Journal article

Novel test procedure to evaluate the treatability of wastewater with ozone

Organic micropollutants such as pharmaceuticals, estrogens or pesticides enter the environment continuously through the effluent of municipal wastewater treatment plants (WWTPs). Enhanced treatment of wastewater (WW) by ozone (O-3) is probably one of the simplest measures for abatement of organic micropollutants to avoid their discharge to the aquatic environment. During zonation most organic micropollutants present in treated WW are oxidized either by a direct reaction with O-3 or by secondarily formed hydroxyl radicals ((OH)-O-center dot). However, undesired oxidation by-products from the oxidative transformation of matrix components can also be formed. A modular laboratory decision tool based on the findings of previous investigations is presented to test the feasibility of zonation as an option to upgrade specific WWTPs. These modules consist of investigations to assess (i) the matrix effects on ozone stability, (ii) the efficiency of micropollutant removal, (iii) the oxidation by-product formation, as well as (iv) bioassays to measure specific and unspecific toxicity of the treated WWs. Matrix effects on ozone stability (quantified as O-3 and (OH)-O-center dot exposures) can give first indications on the suitability of an ozonation step. Ozonation of WWs yielding O-3 and (OH)-O-center dot exposures and micropollutant abatement similar to reference values evoked a significant improvement of the water quality as indicated by a broad range of bioassays. Irregular behavior of the ozonation points towards unknown compounds, possibly leading to the formation of undesired degradation products. It has been observed that in such WWs ozonation partly enhanced toxicity. In summary, the presented tiered laboratory test procedure represents a relatively cheap and straight-forward methodology to evaluate the feasibility of ozonation to upgrade specific WWTPs for micropollutant removal based on chemical and biological measurements. (C) 2015 Elsevier Ltd. All rights reserved.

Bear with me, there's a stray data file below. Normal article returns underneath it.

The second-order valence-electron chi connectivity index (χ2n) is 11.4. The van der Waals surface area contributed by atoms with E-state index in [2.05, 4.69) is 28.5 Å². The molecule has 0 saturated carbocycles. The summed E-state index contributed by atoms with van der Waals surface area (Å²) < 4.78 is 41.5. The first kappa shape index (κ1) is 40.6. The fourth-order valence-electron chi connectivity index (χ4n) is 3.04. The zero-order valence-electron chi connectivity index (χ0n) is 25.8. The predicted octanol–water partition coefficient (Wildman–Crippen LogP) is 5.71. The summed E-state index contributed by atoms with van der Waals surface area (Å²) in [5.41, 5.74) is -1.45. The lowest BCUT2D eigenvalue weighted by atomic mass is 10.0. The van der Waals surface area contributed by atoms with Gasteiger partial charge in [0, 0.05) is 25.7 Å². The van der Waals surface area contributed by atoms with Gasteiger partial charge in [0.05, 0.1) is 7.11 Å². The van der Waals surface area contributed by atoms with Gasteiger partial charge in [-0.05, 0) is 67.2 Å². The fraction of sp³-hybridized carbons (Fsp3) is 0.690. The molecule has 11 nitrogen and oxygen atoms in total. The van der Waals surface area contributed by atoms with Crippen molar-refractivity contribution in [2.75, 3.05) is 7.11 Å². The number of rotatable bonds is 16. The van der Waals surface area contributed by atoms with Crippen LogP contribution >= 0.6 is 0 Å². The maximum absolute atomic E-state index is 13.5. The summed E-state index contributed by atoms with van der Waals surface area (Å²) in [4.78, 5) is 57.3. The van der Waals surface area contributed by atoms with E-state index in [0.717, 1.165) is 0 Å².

Related material